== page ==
Figure 2. Probability distribution functions (PDFs) of the high frequency band (30–120 Hz) relative to the phase of the low frequency band (1–8 Hz) for all animals. (A–C) Solid line curves show the PDFs for each attention condition averaged across trials. Shaded bands show the average of PDFs randomly shifted circularly for each site pair. Attended and unattended conditions are shown in solid blue and dashed red curves, respectively. In the shaded bands the color transition line represents the mean of the random PDFs, while the upper and lower bounds reflect SEM for the unattended and attended condition, respectively. Error bars show SEM.


Figure 3. PAC modulation map for monkeys H, C, and T. (A,C,E) The heat-maps show the peak-to-peak amplitude for the unattended condition subtracted by the peak-to-peak amplitude for the attended condition across different frequency pairs. Black lines indicate frequency pairs with significant PAC modulation [p < 0.05, permutation test; corrected for multiple comparisons (See Materials and methods)]. A dashed circle in each panel shows the frequency pair with the highest attentional modulation of peak-to-peak amplitude. (B,D,F) The PDFs for the attended and unattended condition for the frequency pair with the maximum PAC modulation, as indicated by dashed circles in the heat-maps. Error bars show SEM.

Before calculating the neural discriminability (d′) we ensured that the distribution of firing rates across task conditions (attended vs. unattended and preferred vs. anti-preferred direction) for each recording site did not differ significantly from a normal distribution using the Kolmogorov-Smirnov test (p > 0.05). We calculated d′ using the formula:


where R denotes the average firing rate when presenting the preferred (pref) or antipreferred (antipref) stimulus and σ2 denotes the variance of the firing rate in the two stimulus conditions.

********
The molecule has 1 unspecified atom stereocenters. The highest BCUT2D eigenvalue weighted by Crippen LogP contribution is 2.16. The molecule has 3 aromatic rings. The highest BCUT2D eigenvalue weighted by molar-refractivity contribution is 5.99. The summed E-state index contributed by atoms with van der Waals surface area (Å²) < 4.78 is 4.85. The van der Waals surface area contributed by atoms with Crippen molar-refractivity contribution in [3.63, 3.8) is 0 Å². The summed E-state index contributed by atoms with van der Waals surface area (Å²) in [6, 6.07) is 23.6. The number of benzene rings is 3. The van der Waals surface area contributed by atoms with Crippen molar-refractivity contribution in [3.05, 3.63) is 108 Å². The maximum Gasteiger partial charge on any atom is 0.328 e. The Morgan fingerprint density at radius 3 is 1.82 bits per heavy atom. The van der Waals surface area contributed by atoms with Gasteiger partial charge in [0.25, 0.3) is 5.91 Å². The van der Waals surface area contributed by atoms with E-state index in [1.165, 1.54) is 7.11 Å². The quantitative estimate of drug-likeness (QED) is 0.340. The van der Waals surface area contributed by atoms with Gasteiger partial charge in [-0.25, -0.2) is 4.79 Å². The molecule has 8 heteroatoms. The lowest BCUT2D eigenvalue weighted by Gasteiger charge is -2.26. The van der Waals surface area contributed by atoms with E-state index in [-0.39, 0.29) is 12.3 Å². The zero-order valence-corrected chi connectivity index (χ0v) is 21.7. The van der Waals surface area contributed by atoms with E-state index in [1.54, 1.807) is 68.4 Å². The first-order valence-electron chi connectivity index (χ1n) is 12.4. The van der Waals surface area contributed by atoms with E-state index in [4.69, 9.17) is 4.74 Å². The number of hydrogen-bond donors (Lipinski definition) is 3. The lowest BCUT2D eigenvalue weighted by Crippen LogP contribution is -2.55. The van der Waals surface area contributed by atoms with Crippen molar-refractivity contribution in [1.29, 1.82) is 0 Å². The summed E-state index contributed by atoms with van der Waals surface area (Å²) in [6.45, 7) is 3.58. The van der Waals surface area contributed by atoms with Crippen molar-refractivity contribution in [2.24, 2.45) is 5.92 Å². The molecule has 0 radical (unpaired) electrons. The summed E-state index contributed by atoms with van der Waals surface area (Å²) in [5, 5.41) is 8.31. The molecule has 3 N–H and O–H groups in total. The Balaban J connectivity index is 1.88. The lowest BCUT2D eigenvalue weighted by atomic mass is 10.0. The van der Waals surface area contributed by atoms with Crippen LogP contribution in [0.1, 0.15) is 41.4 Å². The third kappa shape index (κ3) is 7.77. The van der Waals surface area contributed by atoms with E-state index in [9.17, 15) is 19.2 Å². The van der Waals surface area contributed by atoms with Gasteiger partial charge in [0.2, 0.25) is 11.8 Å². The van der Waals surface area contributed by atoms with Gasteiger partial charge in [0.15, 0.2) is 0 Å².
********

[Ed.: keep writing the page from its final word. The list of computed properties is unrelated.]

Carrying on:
We trained three monkeys to direct their attention to one of two or three moving random dot patterns (RDPs) until this target stimulus underwent a brief direction change (Figure 1). Figure 1 shows the power of the LFPs between 401 and 1400 ms after stimulus onset at different frequencies for two types of trials in which attention was directed to the stimulus inside (attended) or outside (unattended) the RF of the recorded neuron. Powers are averaged across recording sites of the three monkeys after normalizing per-site by the mean LFP power across different frequencies of the two attention conditions. The two curves clearly show that switching attention into the RF causes a significant decrease in the power of LFP oscillations below 54 Hz (with frequencies < 18 Hz having the maximum modulation relative to mean power) and a significant increase in the power of frequencies above 67 Hz (p < 0.01, sign test, corrected for multiple comparisons) (see Materials and methods for details). Similarly, normalized MU activity averaged between recording sites for all monkeys is reflected in the bottom inset for the two conditions. The two curves corresponding to each attention condition diverge 370 ms after the onset of the stimuli (see Materials and methods for details). These findings are in line with previous observations on the attentional modulation of oscillatory neural activity (Fries et al., 2001, 2008; Khayat et al., 2010) and time course of spatial attentional modulation of neural activity in visual cortex (Treue, 2001; Busse et al., 2008; Katzner et al., 2009) and confirm that the monkeys followed the spatial instructions provided by the cue.